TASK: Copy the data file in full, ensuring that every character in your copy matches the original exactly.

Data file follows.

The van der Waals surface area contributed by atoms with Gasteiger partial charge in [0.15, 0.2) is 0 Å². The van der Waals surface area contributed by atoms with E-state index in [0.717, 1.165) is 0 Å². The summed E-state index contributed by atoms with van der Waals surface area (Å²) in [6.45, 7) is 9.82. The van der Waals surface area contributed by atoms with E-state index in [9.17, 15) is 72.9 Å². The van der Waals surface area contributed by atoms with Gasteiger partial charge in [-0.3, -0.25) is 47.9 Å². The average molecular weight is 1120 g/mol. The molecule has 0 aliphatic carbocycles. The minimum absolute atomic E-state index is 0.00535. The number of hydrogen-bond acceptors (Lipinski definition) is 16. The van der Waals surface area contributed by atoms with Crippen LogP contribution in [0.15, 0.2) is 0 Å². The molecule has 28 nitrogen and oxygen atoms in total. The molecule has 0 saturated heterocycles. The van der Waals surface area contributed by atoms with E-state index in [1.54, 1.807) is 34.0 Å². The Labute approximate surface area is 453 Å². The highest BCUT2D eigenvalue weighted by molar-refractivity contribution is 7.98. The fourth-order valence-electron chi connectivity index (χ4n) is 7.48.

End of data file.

The van der Waals surface area contributed by atoms with Gasteiger partial charge in [0.15, 0.2) is 0 Å². The van der Waals surface area contributed by atoms with E-state index in [0.717, 1.165) is 0 Å². The summed E-state index contributed by atoms with van der Waals surface area (Å²) in [6.45, 7) is 9.82. The van der Waals surface area contributed by atoms with E-state index in [9.17, 15) is 72.9 Å². The van der Waals surface area contributed by atoms with Gasteiger partial charge in [-0.3, -0.25) is 47.9 Å². The average molecular weight is 1120 g/mol. The molecule has 0 aliphatic carbocycles. The minimum absolute atomic E-state index is 0.00535. The number of hydrogen-bond acceptors (Lipinski definition) is 16. The van der Waals surface area contributed by atoms with Crippen LogP contribution in [0.15, 0.2) is 0 Å². The molecule has 28 nitrogen and oxygen atoms in total. The molecule has 0 saturated heterocycles. The van der Waals surface area contributed by atoms with E-state index in [1.54, 1.807) is 34.0 Å². The Labute approximate surface area is 453 Å². The highest BCUT2D eigenvalue weighted by molar-refractivity contribution is 7.98. The fourth-order valence-electron chi connectivity index (χ4n) is 7.48.